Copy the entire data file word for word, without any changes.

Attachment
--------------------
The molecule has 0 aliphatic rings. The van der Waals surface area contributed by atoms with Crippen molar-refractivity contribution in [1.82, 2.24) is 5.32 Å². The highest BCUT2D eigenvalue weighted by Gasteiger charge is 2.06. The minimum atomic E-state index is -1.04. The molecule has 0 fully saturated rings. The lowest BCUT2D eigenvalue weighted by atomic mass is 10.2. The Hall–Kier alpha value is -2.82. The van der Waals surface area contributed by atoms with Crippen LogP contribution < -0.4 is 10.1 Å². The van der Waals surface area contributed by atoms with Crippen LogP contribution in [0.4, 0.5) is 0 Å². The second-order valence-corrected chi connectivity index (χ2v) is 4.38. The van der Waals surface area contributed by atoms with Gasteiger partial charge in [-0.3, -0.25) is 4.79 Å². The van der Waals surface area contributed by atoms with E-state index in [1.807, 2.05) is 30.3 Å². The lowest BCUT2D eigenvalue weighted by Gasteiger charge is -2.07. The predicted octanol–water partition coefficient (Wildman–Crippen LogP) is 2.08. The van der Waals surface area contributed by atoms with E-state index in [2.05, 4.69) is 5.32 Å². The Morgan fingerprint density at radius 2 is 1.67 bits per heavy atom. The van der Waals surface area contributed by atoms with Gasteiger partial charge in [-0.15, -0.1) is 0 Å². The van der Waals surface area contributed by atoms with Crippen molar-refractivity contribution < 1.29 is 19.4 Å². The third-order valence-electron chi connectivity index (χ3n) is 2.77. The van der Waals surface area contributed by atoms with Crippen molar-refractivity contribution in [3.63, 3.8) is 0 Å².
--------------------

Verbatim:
The molecule has 0 aliphatic rings. The van der Waals surface area contributed by atoms with Crippen molar-refractivity contribution in [1.82, 2.24) is 5.32 Å². The highest BCUT2D eigenvalue weighted by Gasteiger charge is 2.06. The minimum atomic E-state index is -1.04. The molecule has 0 fully saturated rings. The lowest BCUT2D eigenvalue weighted by atomic mass is 10.2. The Hall–Kier alpha value is -2.82. The van der Waals surface area contributed by atoms with Crippen LogP contribution < -0.4 is 10.1 Å². The van der Waals surface area contributed by atoms with Crippen LogP contribution in [0.4, 0.5) is 0 Å². The second-order valence-corrected chi connectivity index (χ2v) is 4.38. The van der Waals surface area contributed by atoms with Gasteiger partial charge in [-0.3, -0.25) is 4.79 Å². The van der Waals surface area contributed by atoms with E-state index in [1.807, 2.05) is 30.3 Å². The lowest BCUT2D eigenvalue weighted by Gasteiger charge is -2.07. The predicted octanol–water partition coefficient (Wildman–Crippen LogP) is 2.08. The van der Waals surface area contributed by atoms with E-state index in [2.05, 4.69) is 5.32 Å². The Morgan fingerprint density at radius 2 is 1.67 bits per heavy atom. The van der Waals surface area contributed by atoms with Gasteiger partial charge in [-0.15, -0.1) is 0 Å². The van der Waals surface area contributed by atoms with Crippen molar-refractivity contribution < 1.29 is 19.4 Å². The third-order valence-electron chi connectivity index (χ3n) is 2.77. The van der Waals surface area contributed by atoms with Crippen molar-refractivity contribution in [3.63, 3.8) is 0 Å².